Question 1: Exist Various Kinds Of Co-Ownership of Property? Yes, and not all types of property co-ownership prevent probate. The different ownership types include occupancy in common, joint occupancy with right of survivorship and tenancy by the totality.
In all kinds of co-ownership except occupancy in common, you can avoid probate. If you own property as occupants in common, nevertheless, your share of the property is part of your estate and must pass through probate.
Question 2: What is Joint Tenancy?
Jointly owned property is a manner in which 2 or more individuals can own property. For instance, couples can own their house as joint occupants. You might likewise own other kinds of property as joint owners, consisting of personal property, along with bank accounts or other properties.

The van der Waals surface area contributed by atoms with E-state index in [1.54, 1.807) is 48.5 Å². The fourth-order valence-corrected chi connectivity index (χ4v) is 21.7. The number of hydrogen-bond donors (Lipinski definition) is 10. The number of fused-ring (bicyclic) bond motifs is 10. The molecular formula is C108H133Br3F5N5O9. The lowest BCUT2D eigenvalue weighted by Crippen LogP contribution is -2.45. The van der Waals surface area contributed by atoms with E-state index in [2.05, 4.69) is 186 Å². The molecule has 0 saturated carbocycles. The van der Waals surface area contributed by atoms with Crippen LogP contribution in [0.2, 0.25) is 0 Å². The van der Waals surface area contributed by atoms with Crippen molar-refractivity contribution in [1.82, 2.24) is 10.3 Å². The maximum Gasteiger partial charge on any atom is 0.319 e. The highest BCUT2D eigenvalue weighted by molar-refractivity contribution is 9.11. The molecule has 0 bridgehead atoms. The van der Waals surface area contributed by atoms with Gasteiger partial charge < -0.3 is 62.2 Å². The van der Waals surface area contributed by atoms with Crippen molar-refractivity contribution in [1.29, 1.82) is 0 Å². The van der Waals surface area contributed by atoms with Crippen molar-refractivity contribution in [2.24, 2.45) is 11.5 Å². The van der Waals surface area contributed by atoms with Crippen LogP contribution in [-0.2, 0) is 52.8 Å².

Question 3: What is Probate and How Does Joint Occupancy Avoid it?
Once you die, all of your property and debts get lumped together into your estate. The estate financial obligations need to then be spent for before your property can go to brand-new owners, a process called probate. Nevertheless, if you own property as a joint occupant with right of survivorship, the other owners become the sole owners once you pass away. The property does not have to go through probate.